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Ben's Flower Shop being transplanted from downtown to North End

June 17, 2012|By ARNOLD PLATOU | arnoldp@herald-mail.com
  • Pat O'Brien is moving his Ben's Flower Shop from 49-53 S. Potomac St. in downtown Hagerstown to Long Meadow Shopping Center in the city's North End.
By Kevin G. Gilbert/Staff Photographer

HAGERSTOWN — Pat O’Brien was a long-haired college hippie driving a flower delivery truck on weekends in 1973 when opportunity came.

Ben Bostion, the longtime manager of the flower shop where they both worked, decided he wanted to open his own florist business and offered to partner with the much younger O’Brien.

“I was 20 years old. Ben was probably 50. I’m sure people told him he was crazy,” O’Brien recalled last week.

But together, they made Ben’s Flower Shop a success in downtown Hagerstown and now, 39 years after it opened, Ben’s is about to begin a new adventure.

This one, which O’Brien called “bittersweet,” is that Ben’s is selling its 49-53 S. Potomac St. building and plans to move its business to Long Meadow Shopping Center in the city’s North End.

The shopping center’s large parking lot will give the florist shop what it lacks now — lots of close-in parking. The shop didn’t need that so much over the years, when most of its customers phoned in their orders.

In today’s economy, shops such as his “need to get every order that you can. I mean, you can’t just survive any longer on your telephone and not have walk-in customers,” O’Brien said.

“I mean, I just need to get to a place where it’s easier for families to get in, brides to get in,” he said.

The decision to move, which he began thinking seriously of about five years ago, was made easier recently when a business tenant offered to buy the building, O’Brien said.

He said he has a buyer for the 53 S. Potomac St. building.

“I just needed to take that opportunity to move,” O’Brien said. “It’s an older building, needs a lot of work. I’m just not producing enough revenue to keep the building up.”

O’Brien said he’s planning to move the florist shop sometime this fall.

Leaving will be difficult not only for the “logistical nightmare” it creates for his business, but also because of the memories it will stir.

Crazy beginnings
Bostion and O’Brien first opened their shop on Dec. 13, 1973, in a storefront they rented at 43 S. Potomac St.

Five years later, they bought the big building at 49-53 S. Potomac St. from the Eagles Club. The building had been empty for years, O’Brien said.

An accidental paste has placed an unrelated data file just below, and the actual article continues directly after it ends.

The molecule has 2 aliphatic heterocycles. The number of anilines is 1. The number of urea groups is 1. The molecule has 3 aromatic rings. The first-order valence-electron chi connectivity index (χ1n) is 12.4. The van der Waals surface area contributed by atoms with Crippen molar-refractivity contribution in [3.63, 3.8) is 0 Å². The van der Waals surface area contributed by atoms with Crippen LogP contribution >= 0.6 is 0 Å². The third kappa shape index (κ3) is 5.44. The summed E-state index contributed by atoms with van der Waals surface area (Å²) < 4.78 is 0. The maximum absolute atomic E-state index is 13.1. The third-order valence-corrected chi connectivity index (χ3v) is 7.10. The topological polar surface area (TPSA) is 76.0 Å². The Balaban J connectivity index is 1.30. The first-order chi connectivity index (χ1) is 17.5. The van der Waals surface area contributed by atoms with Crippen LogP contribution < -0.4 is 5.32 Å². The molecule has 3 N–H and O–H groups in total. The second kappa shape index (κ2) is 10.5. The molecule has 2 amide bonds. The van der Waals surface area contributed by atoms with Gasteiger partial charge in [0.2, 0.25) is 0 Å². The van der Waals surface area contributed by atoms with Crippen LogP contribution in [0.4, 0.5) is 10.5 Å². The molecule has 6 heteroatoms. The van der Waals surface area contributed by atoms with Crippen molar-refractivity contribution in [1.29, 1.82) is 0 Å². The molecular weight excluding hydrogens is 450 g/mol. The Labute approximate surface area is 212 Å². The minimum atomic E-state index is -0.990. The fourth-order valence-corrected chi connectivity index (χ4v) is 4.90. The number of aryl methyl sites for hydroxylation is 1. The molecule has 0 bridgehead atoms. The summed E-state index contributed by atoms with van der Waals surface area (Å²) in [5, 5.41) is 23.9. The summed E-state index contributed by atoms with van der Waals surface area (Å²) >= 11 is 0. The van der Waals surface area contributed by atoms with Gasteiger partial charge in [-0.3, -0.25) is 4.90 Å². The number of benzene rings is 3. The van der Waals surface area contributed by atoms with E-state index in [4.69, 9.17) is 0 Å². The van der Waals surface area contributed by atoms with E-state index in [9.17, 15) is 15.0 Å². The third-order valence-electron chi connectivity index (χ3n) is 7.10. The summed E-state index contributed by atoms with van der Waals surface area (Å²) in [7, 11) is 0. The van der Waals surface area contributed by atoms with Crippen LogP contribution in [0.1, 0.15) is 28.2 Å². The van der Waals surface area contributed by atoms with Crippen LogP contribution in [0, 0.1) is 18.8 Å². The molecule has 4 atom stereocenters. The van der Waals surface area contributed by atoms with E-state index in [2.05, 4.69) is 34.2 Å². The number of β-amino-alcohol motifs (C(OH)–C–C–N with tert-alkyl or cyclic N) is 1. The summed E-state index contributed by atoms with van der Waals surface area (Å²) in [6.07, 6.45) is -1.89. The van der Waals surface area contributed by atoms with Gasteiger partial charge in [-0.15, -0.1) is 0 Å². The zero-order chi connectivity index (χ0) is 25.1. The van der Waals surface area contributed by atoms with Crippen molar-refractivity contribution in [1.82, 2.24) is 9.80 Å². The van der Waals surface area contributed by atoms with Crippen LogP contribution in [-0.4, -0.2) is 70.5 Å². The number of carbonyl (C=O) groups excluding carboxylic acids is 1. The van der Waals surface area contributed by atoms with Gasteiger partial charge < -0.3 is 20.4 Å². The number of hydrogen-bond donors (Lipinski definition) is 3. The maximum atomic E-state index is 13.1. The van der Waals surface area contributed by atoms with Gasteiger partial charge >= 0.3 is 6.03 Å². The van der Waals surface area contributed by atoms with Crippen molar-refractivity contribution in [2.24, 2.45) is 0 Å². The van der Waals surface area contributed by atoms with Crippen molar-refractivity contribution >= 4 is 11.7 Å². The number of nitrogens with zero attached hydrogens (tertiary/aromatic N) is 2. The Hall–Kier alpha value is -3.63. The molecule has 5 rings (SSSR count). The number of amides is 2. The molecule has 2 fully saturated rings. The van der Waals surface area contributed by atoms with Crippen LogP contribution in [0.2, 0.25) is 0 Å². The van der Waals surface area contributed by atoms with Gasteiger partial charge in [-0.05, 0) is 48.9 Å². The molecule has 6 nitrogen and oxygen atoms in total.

Making it ready for the florist shop and making the business successful took long hours, with no small measure of craziness, O’Brien said.

“We worked,” he said, emphasizing “worked.”

“All-nighters, a lot of those. It was nothing back then to pull all-nighters,” he said. “One time, Christmastime, I had nine hours’ sleep in five days. We were filling orders. ... That’s the truth. Nine hours in five days.”

While O’Brien got married, got a house and was raising a family, Bostion was living on the third floor of their shop’s building. The florist shop and all of its supplies occupied the first two floors.

Bostion’s third-floor residence was like a little kingdom, O’Brien said.

“He fixed that place up there, had a roof garden, had several nice antiques all around,” he said. “It was a nice apartment.”

O’Brien hadn’t planned at all on becoming a shop owner.

After high school, he and a “hippie” friend traveled across the nation and before he dropped out of college, O’Brien said, he had figured on working in special education, as his mother had done for years as director of Kemp Horn, a vocational facility near Smithsburg.

As a businessman, O’Brien transitioned, but slowly.

“I guess gradually, my real long hair became that of a more normal haircut,” he said.

In the early 1990s, when Bostion was ready to retire, he sold his share of the business to O’Brien. Bostion died in 1995.

‘It’s been awesome’
 Working downtown has been like working among family, O’Brien said.

“I’ve loved every minute of it,” he said. “The people — the employees, the customers, the downtown characters. It’s been awesome.”

Over the years, he said, he’s been fortunate to get to know a lot of other downtown business owners.

Among them, he said, is Bill Clowser, who owns Bikle’s Ski Shop at 7 N. Potomac St., and “has probably been down here, individually, longer than anybody. I think Bill was with his daddy in the shoe store about the same time that I opened up here.”

Another is Carol Moller, who owned Carol & Company gift shop on West Washington Street for several years. Before opening that business, Moller worked at Ben’s — she “did my wedding work. She made all the corsages and wedding bouquets and all that,” O’Brien said.

O’Brien, who is 59, is looking at his upcoming move as the opening to his shop’s next opportunity, not the closing of anything.

“I’ve been here long enough,” he said of downtown. “I’ve seen several periods of renaissance. I’ve seen them come and I’ve seen them go. Right now, it’s coming back. It’s better.”

And at Long Meadow, “I’m just looking at when I go out there, starting it again,” he said. “I’m going to see what I can do with 10 more years out there. I’m not going to sit back and take it easy.”

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